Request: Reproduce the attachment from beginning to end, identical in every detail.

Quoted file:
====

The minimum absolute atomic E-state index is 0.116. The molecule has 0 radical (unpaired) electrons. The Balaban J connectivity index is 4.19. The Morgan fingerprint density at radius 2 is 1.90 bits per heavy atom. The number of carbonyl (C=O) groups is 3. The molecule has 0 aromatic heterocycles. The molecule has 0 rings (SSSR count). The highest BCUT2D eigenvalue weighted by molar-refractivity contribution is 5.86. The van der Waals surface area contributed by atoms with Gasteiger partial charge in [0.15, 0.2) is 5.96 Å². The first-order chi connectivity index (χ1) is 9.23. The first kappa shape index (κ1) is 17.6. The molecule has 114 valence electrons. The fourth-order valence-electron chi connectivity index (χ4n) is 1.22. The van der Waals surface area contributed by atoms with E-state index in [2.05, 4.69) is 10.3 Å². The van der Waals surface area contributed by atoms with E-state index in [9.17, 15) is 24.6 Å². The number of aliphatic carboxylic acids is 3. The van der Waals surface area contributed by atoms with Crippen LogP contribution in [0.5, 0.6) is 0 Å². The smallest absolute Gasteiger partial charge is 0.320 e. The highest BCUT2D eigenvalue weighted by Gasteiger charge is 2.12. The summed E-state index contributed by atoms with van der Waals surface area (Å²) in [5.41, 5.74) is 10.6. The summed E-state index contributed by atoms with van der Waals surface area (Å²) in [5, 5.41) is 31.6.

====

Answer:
The minimum absolute atomic E-state index is 0.116. The molecule has 0 radical (unpaired) electrons. The Balaban J connectivity index is 4.19. The Morgan fingerprint density at radius 2 is 1.90 bits per heavy atom. The number of carbonyl (C=O) groups is 3. The molecule has 0 aromatic heterocycles. The molecule has 0 rings (SSSR count). The highest BCUT2D eigenvalue weighted by molar-refractivity contribution is 5.86. The van der Waals surface area contributed by atoms with Gasteiger partial charge in [0.15, 0.2) is 5.96 Å². The first-order chi connectivity index (χ1) is 9.23. The first kappa shape index (κ1) is 17.6. The molecule has 114 valence electrons. The fourth-order valence-electron chi connectivity index (χ4n) is 1.22. The van der Waals surface area contributed by atoms with E-state index in [2.05, 4.69) is 10.3 Å². The van der Waals surface area contributed by atoms with E-state index in [9.17, 15) is 24.6 Å². The number of aliphatic carboxylic acids is 3. The van der Waals surface area contributed by atoms with Crippen LogP contribution in [0.5, 0.6) is 0 Å². The smallest absolute Gasteiger partial charge is 0.320 e. The highest BCUT2D eigenvalue weighted by Gasteiger charge is 2.12. The summed E-state index contributed by atoms with van der Waals surface area (Å²) in [5.41, 5.74) is 10.6. The summed E-state index contributed by atoms with van der Waals surface area (Å²) in [5, 5.41) is 31.6.